Canada's government on Monday confirmed the disappearance of a Canadian citizen in Afghanistan, saying he traveled there as a tourist.
The Canadian government is also aware that the Taliban on Sunday issued a news release and video purported to be of the Canadian, said spokeswoman Lisa Monette of Canada's Department of Foreign Affairs.
CNN has not independently confirmed the authenticity of the video.
Christine Theodorou contributed to this report.
Editor's note: David Frum writes a weekly column for CNN.com. A special assistant to President George W. Bush from 2001 to 2002, he is the author of six books, including "Comeback: Conservatism That Can Win Again," and is the editor of FrumForum.
The killing of Osama bin Laden raises many haunting questions. Here's the most important:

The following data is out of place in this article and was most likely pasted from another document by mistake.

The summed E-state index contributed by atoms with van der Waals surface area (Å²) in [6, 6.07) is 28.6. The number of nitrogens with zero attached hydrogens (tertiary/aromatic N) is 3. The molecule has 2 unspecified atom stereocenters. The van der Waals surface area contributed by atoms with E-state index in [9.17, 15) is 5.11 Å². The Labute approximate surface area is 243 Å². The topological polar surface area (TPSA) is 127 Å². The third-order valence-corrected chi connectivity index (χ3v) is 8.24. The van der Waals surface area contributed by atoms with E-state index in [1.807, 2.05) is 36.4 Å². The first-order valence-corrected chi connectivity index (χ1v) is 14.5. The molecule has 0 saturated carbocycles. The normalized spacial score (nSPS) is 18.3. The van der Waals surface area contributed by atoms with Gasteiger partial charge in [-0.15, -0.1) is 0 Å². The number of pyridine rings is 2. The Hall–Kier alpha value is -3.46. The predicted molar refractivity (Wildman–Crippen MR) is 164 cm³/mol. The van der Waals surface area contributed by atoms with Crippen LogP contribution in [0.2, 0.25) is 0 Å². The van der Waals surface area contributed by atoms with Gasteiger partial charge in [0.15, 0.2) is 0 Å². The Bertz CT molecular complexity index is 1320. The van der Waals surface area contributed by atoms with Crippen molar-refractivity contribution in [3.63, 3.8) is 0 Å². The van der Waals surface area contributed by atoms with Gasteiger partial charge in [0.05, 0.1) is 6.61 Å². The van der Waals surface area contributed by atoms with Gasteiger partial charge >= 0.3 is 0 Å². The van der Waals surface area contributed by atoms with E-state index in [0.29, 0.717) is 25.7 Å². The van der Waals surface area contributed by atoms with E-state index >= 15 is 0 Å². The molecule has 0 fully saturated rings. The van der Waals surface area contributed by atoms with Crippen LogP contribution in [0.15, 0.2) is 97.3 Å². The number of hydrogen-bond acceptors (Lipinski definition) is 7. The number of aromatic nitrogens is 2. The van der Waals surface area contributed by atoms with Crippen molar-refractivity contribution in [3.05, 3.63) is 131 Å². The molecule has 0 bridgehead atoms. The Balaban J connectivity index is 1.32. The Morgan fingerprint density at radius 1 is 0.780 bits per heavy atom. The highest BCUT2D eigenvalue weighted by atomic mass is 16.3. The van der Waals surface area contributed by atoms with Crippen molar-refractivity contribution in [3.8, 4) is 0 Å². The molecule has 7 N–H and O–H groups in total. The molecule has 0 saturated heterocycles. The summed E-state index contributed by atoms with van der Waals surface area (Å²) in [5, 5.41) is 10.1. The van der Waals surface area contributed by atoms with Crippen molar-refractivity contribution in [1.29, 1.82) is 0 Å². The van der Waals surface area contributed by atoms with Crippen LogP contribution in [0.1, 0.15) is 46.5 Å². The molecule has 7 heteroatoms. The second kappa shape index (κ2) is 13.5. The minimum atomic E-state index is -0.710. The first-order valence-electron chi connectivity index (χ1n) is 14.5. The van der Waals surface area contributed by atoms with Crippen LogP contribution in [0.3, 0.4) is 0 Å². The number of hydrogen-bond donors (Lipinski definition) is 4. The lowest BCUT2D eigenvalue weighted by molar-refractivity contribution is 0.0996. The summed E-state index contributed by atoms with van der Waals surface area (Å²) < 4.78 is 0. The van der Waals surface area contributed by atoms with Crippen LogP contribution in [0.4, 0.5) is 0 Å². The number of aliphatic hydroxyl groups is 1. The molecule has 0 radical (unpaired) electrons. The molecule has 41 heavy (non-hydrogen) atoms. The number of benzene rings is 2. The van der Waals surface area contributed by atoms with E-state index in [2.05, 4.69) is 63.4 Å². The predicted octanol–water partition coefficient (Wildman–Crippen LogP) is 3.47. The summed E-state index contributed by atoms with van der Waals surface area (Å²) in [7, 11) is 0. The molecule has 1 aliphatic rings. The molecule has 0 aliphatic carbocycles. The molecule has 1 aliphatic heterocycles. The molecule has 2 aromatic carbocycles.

Has our mission in Afghanistan become obsolete?
To think through that question, start with a prior question: Why did we remain in Afghanistan after the overthrow of the Taliban?
The usual answer to that question is: To prevent Afghanistan from re-emerging as a terrorist safe haven.
There have always been a lot of problems with that answer. (For example: Does it really take 100,000 U.S. troops, plus allies, to prevent a country from becoming a terrorist safe haven? We're doing a pretty good job in Yemen with a radically smaller presence.)Read the full story
A filmmaker tells CNN's Nima Elbagir what he found out when he filmed Osama bin Laden's jihad in Afghanistan.
Does the Taliban or al Qaeda pose a greater threat in a post-bin Laden world? CNN's Mohammed Jamjoom reports.
The mood among the troops at Bagram Air Base, the nerve center of American operations in Afghanistan, is one of cautious optimism. US soldiers acknowledge that the killing of Osama Bin Laden was a big achievement for America, but that their mission here is far from over.